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Safety measures to blame for Lac-Megantic tragedy: report

Aug. 19, 2014, Lac-Megantic, Que. - The Transportation Safety Board of Canada says many factors contributed to the Lac-Megantic train derailment in 2013, including lax safety measures at the company that owned the runaway train.

August 19, 2014 
By The Canadian Press

The TSB says Montreal,
Maine & Atlantic Railway had a weak safety culture and did not have
a functioning system to manage risks.

The agency is also
pointing a finger in its final report at Transport Canada, saying the
department did not audit MM&A often and thoroughly enough to ensure
it was effectively managing the risks in its operations.

Agency officials held a
news conference in Lac-Mégantic Tuesday morning to release the report
into the tragedy, which killed 47 people.


TSB chair Wendy Tadros
says 18 factors played a role in the accident, including the fact that
about one-third of the derailed tanker cars had large breaches which
rapidly released vast quantities of highly volatile petroleum crude oil.

The disaster destroyed a swath of the community’s downtown and spewed millions of litres of crude oil into the environment.

It was sparked when
the train careened into the town shortly after 1 a.m. on July 6, 2013,
and jumped the tracks, exploding into fireballs that were spotted by
satellites in space.

People are still being
treated for post-traumatic stress, while efforts to rebuild are still
underway in the aftermath of what the safety board described as
potentially the worst disaster of its type in Canadian history.

In May, the Montreal,
Maine & Atlantic Canada Co. and three of its employees were charged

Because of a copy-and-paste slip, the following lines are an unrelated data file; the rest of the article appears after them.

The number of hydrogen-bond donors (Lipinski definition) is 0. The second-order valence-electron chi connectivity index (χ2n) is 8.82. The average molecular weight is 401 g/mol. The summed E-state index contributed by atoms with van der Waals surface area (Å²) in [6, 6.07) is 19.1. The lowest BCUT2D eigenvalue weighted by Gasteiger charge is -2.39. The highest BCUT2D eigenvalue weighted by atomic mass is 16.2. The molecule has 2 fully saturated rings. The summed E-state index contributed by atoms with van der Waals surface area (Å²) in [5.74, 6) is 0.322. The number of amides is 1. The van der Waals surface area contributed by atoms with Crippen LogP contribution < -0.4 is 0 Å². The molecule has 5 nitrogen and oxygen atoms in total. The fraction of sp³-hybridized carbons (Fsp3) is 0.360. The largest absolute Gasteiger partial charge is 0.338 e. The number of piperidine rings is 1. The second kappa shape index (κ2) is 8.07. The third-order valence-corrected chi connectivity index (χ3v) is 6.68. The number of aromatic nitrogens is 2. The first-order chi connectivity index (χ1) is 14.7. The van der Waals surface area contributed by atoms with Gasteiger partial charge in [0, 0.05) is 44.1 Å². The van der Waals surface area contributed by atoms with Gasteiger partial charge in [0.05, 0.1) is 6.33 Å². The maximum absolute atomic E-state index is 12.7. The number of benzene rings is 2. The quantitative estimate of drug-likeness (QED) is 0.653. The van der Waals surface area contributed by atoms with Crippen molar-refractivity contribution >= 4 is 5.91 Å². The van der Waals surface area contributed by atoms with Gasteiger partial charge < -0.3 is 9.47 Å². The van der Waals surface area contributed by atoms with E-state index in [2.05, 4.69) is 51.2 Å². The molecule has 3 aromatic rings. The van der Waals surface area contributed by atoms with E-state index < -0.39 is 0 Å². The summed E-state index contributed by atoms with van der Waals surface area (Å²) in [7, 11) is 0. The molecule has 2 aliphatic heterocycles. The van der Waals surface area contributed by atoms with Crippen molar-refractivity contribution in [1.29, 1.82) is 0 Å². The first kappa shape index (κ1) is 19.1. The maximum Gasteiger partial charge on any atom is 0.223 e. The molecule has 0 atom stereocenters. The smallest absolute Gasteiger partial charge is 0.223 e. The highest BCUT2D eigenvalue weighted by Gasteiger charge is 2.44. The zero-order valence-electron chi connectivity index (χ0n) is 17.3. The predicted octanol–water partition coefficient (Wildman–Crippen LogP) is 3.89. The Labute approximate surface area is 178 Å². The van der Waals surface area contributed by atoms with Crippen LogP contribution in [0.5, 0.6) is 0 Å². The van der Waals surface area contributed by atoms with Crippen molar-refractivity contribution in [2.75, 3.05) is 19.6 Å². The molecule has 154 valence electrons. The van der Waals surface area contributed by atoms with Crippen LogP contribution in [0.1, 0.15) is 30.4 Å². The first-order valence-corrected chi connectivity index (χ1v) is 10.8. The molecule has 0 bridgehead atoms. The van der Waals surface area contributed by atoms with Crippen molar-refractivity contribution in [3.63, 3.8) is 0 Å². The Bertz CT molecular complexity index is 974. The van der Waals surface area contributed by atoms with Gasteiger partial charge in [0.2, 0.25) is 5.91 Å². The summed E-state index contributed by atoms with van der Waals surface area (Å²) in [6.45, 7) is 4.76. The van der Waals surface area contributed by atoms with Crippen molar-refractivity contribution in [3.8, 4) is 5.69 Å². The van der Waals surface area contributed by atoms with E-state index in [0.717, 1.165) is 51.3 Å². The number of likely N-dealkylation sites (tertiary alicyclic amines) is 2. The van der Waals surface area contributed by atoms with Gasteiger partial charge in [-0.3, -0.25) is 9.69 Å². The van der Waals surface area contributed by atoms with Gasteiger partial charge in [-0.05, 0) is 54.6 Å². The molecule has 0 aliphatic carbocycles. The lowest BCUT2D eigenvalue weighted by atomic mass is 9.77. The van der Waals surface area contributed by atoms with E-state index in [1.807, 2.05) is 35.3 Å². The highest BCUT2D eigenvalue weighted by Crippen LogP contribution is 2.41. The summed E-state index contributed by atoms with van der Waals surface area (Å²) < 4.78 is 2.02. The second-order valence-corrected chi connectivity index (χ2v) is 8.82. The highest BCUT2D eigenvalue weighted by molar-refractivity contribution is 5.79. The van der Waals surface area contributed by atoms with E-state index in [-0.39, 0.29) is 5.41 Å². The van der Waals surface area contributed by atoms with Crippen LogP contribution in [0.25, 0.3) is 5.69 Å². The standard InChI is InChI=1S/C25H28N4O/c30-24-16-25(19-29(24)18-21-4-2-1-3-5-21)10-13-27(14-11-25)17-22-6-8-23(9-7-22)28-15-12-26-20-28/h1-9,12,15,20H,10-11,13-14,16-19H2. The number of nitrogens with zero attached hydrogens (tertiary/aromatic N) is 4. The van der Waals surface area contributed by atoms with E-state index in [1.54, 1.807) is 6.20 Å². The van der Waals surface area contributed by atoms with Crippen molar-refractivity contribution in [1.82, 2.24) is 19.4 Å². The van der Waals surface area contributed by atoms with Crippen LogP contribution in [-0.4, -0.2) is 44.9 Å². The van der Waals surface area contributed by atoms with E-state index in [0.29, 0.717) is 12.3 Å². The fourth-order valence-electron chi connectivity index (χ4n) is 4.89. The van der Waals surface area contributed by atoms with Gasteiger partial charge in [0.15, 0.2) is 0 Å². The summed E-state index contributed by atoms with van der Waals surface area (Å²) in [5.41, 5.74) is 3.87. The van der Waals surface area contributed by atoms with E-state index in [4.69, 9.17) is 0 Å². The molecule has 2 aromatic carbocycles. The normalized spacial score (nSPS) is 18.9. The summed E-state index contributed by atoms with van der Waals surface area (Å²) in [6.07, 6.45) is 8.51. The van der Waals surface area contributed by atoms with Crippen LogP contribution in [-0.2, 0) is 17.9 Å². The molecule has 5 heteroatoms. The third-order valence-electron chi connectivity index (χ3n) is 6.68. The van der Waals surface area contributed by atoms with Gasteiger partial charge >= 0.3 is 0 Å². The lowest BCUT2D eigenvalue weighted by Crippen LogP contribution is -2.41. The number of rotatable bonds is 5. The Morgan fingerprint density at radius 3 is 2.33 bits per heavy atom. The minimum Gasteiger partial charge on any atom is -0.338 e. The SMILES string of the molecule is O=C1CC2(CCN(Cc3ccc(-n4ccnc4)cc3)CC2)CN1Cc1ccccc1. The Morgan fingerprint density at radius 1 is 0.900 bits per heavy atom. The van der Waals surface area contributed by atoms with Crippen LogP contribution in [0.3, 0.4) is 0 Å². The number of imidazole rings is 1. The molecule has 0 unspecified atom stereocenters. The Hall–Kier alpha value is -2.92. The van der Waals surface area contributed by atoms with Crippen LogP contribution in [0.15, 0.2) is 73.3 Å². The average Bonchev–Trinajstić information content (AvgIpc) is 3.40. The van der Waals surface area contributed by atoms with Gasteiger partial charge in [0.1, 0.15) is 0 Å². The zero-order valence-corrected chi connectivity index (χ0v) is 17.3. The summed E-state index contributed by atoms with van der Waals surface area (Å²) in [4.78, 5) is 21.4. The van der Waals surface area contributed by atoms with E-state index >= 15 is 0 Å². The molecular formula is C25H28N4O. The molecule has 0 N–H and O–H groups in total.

by Quebec prosecutors with 47 counts of criminal negligence causing death.

The accused are train
engineer Thomas Harding, railway traffic controller Richard Labrie and
Jean Demaitre, manager of train operations.

Class-action lawsuits are pending and there are also demands for an independent inquiry.

The TSB said at the
time of the derailment it would take months to investigate but took the
unusual step about two weeks later of recommending immediate changes to
rail safety.

It urged that dangerous goods should not be left unattended on a main track and that rail equipment be properly secured.

Transport Canada
issued directives on July 23, 2013, that at least two crew members must
work on trains that carry dangerous goods and that no locomotive
attached to one or more tank cars carrying dangerous goods can be left
unattended on a main track.

The Lac-Megantic train
had been left unattended by its sole crewman, its engineer, while he
rested for the night at a nearby hotel. Early reports said the train’s
brakes became disabled, allowing it to roll into the town.

The TSB said last year
as its investigation progressed that the crude oil carried by the train
was as volatile as gasoline but had been labelled as a less-dangerous
product similar to diesel or bunker crude.

Montreal, Maine &
Atlantic Railway, which had filed for bankruptcy protection, was sold in
January in a closed-door auction for $15.85 million. The buyer was
later revealed to be Railroad Acquisition Holdings, an affiliate of New
York-based Fortress Investment Group.

Government and industry have continued to tighten rail regulations since the tragedy.

The federal government
pledged in April to pull all old, rupture-prone tank cars, known as
DOT-111s, off Canada’s rails in the next few years.

Millions of dollars
have been pledged to rebuild Lac-Megantic. The federal and Quebec
governments have said they will split the cost.

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